4 Ways in which mHealth is already disrupting Health Insurance

Posted on: 11.10.2016 Tags:

mhealth

Wearables

Do you imagine a future in which you receive a push notification on your smartphone offering you a discount on your insurance premium for consistently exercising for 30 minutes a day for the past month? How about the other way, a warning that your insurance premium will rise if you don’t exercise enough?

Professional services networks such as PWC(1) and EY highlighted the role of mobile technologies transforming the insurance industry through reports and analyses. In fact, even more explicitly, EY in “The future of health insurance” specifically outline mHealth technologies as one of the main six trends disrupting health insurance alongside the big data revolution and the chronic disease crisis. Evidence is pointing towards better outcomes in personalised medicine and mHealth together with the use of apps and wearables.

The Use of Wearables in Wellness Plans

Aetna at a market value cap of $40.3B recently forged an alliance with Apple(2), one of the world’s most valuable technology companies. They announced in September that they will be subsidizing customers “a significant portion” of the cost of buying an Apple Watch(3). Aetna is one of the many insurance companies to venture into the realm of mHealth, yet it stands out not only because of their subsidy but because they plan to revolutionise their consumers’ health experience by combining the power of iOS Apps, Apple’s Hardware and Aetna’s analytics-based wellness and care management programs. They even started off by offering the Apple Watch at no cost to its nearly 50,000 employees. Talk about mHealth directly changing an insurance company.

Three billion mHealth App Downloads and counting

In the latest mHealth Developer Economics Report by research2guidance(4), the demand for mHealth apps is increasing every year, with an increase of over 35% from the previous years and in a separate blog post, the same research company believes that Health Insurance Companies can do much more, offering the “5 Imperatives”(5) for Health Insurance Companies to thrive within the mHealth market. In fact, the focus of these imperatives is to encourage insurance companies not to offer a wide portfolio of applications but to offer higher quality, functional and reliable apps which will help unlock reward based incentive schemes and apply best practice rules.

Sensors and apps are everywhere

You’re seeing them everywhere and they’re not going to stop anytime soon. The wearable tech market is estimated to be worth $34 Billion by 2020, as noted by Paul Lamkin on Forbes(6) through CCS Insights(7). Insurance companies simply can’t avoid such explosive growth and as much as possible, they need to make the most out of it to keep offering great value. Alliances such as the one between Aetna and Apple are a step in the right direction, but how will insurance companies provide benefit to other wearable device owners? How will they insure that they will reach to people who are dependant on different device ecosystems?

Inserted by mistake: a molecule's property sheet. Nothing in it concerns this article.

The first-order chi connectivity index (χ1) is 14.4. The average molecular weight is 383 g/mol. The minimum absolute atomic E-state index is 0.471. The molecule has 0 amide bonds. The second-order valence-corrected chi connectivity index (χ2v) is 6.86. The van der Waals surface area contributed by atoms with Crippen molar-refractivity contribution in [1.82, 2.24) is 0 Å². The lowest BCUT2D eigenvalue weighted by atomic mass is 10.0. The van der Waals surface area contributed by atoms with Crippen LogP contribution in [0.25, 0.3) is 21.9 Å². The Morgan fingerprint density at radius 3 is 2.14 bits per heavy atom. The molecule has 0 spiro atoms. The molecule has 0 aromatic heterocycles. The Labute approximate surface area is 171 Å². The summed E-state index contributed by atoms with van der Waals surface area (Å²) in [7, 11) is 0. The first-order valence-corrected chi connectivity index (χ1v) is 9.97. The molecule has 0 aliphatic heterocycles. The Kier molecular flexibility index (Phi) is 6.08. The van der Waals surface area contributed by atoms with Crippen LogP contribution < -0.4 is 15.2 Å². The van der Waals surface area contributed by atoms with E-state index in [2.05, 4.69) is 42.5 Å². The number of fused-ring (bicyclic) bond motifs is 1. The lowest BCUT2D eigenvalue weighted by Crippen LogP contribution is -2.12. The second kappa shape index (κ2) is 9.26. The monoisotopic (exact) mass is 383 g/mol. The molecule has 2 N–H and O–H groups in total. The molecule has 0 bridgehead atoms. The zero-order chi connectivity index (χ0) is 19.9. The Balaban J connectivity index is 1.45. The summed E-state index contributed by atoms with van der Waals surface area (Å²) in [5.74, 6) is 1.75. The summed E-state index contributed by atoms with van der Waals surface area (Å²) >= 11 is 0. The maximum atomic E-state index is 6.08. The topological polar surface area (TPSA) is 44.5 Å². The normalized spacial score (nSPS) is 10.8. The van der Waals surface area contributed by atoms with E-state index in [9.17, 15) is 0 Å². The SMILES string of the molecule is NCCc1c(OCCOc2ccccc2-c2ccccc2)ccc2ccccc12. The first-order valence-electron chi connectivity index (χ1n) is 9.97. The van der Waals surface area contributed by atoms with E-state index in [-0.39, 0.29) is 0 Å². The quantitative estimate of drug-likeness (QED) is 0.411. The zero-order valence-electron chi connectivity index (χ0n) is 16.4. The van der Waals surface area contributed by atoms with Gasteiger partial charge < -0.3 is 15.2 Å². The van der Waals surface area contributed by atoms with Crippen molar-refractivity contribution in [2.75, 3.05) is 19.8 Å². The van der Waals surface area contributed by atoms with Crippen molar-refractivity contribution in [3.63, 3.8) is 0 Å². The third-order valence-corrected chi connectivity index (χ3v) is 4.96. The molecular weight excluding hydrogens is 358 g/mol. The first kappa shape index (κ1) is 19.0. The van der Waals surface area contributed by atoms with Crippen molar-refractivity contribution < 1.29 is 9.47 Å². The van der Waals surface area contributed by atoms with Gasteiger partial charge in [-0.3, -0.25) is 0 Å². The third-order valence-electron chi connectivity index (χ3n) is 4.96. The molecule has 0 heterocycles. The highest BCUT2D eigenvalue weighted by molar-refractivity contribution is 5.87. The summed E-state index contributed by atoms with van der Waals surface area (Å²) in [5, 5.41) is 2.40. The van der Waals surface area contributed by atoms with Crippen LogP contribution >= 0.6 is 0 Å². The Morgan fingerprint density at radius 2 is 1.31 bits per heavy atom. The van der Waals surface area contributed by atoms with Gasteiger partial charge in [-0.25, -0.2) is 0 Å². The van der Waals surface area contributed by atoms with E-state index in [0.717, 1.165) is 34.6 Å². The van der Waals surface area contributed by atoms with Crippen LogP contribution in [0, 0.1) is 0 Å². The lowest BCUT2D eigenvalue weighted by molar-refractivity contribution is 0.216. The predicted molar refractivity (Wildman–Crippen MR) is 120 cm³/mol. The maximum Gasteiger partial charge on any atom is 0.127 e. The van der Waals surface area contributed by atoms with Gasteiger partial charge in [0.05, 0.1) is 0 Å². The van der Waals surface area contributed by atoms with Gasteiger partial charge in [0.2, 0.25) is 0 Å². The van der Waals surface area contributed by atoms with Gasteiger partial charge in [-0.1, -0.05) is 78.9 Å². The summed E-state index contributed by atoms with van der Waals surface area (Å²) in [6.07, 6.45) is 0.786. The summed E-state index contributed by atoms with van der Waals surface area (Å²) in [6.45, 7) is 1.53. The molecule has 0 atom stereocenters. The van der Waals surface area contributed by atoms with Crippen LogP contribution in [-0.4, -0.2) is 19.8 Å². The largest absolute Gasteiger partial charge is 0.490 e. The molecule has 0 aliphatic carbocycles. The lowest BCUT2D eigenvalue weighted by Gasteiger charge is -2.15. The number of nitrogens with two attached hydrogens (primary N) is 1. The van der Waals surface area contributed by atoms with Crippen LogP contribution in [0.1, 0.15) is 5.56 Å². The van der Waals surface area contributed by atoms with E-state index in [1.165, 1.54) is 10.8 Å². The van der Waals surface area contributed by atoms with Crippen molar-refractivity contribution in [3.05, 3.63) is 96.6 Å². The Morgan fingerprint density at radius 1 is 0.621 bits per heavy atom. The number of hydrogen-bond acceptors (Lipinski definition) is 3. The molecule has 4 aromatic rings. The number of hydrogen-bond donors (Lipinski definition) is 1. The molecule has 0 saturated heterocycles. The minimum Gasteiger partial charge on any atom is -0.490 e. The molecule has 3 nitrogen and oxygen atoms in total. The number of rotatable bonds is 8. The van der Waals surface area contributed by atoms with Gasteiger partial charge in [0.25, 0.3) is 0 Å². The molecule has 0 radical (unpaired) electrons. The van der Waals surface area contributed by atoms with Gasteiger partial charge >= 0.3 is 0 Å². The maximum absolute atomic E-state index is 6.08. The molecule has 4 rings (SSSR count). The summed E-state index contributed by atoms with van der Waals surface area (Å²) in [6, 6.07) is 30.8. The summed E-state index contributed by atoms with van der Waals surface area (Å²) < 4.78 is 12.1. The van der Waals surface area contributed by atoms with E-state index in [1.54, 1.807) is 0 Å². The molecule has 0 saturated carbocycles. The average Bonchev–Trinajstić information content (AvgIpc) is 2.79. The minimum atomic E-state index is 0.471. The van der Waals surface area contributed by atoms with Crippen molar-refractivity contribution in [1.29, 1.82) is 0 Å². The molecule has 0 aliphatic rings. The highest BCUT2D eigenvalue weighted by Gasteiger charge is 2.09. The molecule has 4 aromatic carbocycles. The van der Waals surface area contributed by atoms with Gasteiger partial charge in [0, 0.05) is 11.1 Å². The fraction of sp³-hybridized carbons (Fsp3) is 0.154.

The Big Data Revolution

The term ‘Big Data’ in itself at times can be quite generic, but in simple layman language, it basically points to the creation of insightful and meaningful data sets from multiple sources. Mobile technologies such as wearables and mHealth apps offering a data source which could potentially provide health insurance companies with real-time data.

This is currently not a serious big threat to the insurance business, but what will happen in 5 years’ time when technology keeps on advancing. Are they ready to embrace mHealth as an integral part of their payment models? Will there be any ethical conundrums to take into consideration? The ball is in our court, as patients and professionals to empower insurance companies to listen to their customers and provide us with payment models which are further personalised and reflective of our efforts to be in control of our health. So let’s follow up on discussion at WoHIT 2016 (#WoHIT) in the vibrant city of Barcelona.

References

1.        PriceWaterhouseCoopers. Insurance 2020: Turning change into opportunity [Internet]. 2012 [cited 2016 Oct 6]. Available from: www.pwc.com/insurance

2.        King H. Aetna insurance will subsidize the Apple Watch - Sep. 28, 2016 [Internet]. CNN Money. 2016 [cited 2016 Jun 10]. Available from: http://money.cnn.com/2016/09/28/technology/aetna-apple-watch/

3.        Aetna. News Releases - Investor Info | Aetna [Internet]. Aetna Media team. 2016 [cited 2016 Oct 6]. Available from: http://investor.aetna.com/phoenix.zhtml?c=110617&p=irol-newsArticle&ID=2...

4.        Research2Guidance. mHealth App Development Economic 2015. Research2Guidance [Internet]. 2015;5(November):35. Available from: http://research2guidance.com/product/mhealth-app-developer-economics-2016/

5.        Aylett S. 5 Imperatives Health Insurance companies must adopt if they are to become successful mHealth app publishers | mhealtheconomics.com [Internet]. Research2Guidance. 2016 [cited 2016 Oct 6]. Available from: http://mhealtheconomics.com/5-imperative-health-insurance-companies-must...

6.        Lamkin P. Wearable Tech Market To Be Worth $34 Billion By 2020 [Internet]. Forbes. 2016 [cited 2016 Oct 6]. Available from: http://www.forbes.com/sites/paullamkin/2016/02/17/wearable-tech-market-t...

7.        CCS Insight. CCS Insight [Internet]. 2016 [cited 2016 Oct 6]. Available from: http://www.ccsinsight.com/

Stefan Buttigieg

Stefan Buttigieg

Specialist Trainee

in Public Health Medicine, Malta